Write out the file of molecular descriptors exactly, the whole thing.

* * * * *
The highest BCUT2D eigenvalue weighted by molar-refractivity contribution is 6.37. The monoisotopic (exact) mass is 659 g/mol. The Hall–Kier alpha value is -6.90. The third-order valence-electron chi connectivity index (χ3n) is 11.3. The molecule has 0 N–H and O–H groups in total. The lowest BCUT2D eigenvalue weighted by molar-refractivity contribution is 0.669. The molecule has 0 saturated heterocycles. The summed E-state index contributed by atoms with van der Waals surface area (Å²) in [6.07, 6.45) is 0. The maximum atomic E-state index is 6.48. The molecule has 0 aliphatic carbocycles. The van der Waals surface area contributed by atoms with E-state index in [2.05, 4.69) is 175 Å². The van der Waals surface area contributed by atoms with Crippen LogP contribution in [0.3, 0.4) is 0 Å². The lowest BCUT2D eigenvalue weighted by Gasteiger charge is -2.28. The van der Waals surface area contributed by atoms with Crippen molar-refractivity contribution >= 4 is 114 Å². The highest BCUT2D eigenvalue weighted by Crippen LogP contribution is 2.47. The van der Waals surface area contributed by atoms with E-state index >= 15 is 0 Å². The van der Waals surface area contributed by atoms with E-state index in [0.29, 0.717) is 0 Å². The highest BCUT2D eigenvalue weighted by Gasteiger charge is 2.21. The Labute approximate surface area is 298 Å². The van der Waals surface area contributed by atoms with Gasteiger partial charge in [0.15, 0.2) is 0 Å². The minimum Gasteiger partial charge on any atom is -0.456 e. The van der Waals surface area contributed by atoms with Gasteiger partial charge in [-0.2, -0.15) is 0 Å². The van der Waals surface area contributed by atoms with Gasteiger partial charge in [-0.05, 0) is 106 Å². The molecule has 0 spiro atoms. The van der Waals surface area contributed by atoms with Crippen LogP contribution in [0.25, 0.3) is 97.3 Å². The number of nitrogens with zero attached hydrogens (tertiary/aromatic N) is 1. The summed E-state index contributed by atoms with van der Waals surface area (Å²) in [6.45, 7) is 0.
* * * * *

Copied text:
The highest BCUT2D eigenvalue weighted by molar-refractivity contribution is 6.37. The monoisotopic (exact) mass is 659 g/mol. The Hall–Kier alpha value is -6.90. The third-order valence-electron chi connectivity index (χ3n) is 11.3. The molecule has 0 N–H and O–H groups in total. The lowest BCUT2D eigenvalue weighted by molar-refractivity contribution is 0.669. The molecule has 0 saturated heterocycles. The summed E-state index contributed by atoms with van der Waals surface area (Å²) in [6.07, 6.45) is 0. The maximum atomic E-state index is 6.48. The molecule has 0 aliphatic carbocycles. The van der Waals surface area contributed by atoms with E-state index in [2.05, 4.69) is 175 Å². The van der Waals surface area contributed by atoms with Crippen LogP contribution in [0.3, 0.4) is 0 Å². The lowest BCUT2D eigenvalue weighted by Gasteiger charge is -2.28. The van der Waals surface area contributed by atoms with Crippen molar-refractivity contribution >= 4 is 114 Å². The highest BCUT2D eigenvalue weighted by Crippen LogP contribution is 2.47. The van der Waals surface area contributed by atoms with E-state index >= 15 is 0 Å². The van der Waals surface area contributed by atoms with E-state index in [0.29, 0.717) is 0 Å². The highest BCUT2D eigenvalue weighted by Gasteiger charge is 2.21. The Labute approximate surface area is 298 Å². The van der Waals surface area contributed by atoms with Gasteiger partial charge in [0.15, 0.2) is 0 Å². The minimum Gasteiger partial charge on any atom is -0.456 e. The van der Waals surface area contributed by atoms with Gasteiger partial charge in [-0.2, -0.15) is 0 Å². The van der Waals surface area contributed by atoms with Gasteiger partial charge in [-0.05, 0) is 106 Å². The molecule has 0 spiro atoms. The van der Waals surface area contributed by atoms with Crippen LogP contribution in [0.25, 0.3) is 97.3 Å². The number of nitrogens with zero attached hydrogens (tertiary/aromatic N) is 1. The summed E-state index contributed by atoms with van der Waals surface area (Å²) in [6.45, 7) is 0.